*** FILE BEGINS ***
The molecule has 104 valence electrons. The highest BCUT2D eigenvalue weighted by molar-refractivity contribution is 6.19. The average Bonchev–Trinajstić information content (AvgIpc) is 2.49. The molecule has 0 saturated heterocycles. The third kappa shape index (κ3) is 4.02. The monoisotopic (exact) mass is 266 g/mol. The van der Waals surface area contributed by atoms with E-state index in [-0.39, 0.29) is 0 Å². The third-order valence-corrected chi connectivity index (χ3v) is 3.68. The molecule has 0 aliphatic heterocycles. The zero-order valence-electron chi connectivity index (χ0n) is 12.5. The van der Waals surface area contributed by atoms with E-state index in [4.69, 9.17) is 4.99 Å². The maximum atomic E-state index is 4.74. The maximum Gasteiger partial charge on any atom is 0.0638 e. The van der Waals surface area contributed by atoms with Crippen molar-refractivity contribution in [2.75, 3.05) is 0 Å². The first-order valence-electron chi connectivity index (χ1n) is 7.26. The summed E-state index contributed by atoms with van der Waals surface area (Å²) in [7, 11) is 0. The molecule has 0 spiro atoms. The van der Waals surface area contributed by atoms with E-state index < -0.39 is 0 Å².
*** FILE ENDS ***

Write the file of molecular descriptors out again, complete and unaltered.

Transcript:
The molecule has 104 valence electrons. The highest BCUT2D eigenvalue weighted by molar-refractivity contribution is 6.19. The average Bonchev–Trinajstić information content (AvgIpc) is 2.49. The molecule has 0 saturated heterocycles. The third kappa shape index (κ3) is 4.02. The monoisotopic (exact) mass is 266 g/mol. The van der Waals surface area contributed by atoms with E-state index in [-0.39, 0.29) is 0 Å². The third-order valence-corrected chi connectivity index (χ3v) is 3.68. The molecule has 0 aliphatic heterocycles. The zero-order valence-electron chi connectivity index (χ0n) is 12.5. The van der Waals surface area contributed by atoms with E-state index in [4.69, 9.17) is 4.99 Å². The maximum atomic E-state index is 4.74. The maximum Gasteiger partial charge on any atom is 0.0638 e. The van der Waals surface area contributed by atoms with Crippen molar-refractivity contribution in [2.75, 3.05) is 0 Å². The first-order valence-electron chi connectivity index (χ1n) is 7.26. The summed E-state index contributed by atoms with van der Waals surface area (Å²) in [7, 11) is 0. The molecule has 0 spiro atoms. The van der Waals surface area contributed by atoms with E-state index < -0.39 is 0 Å².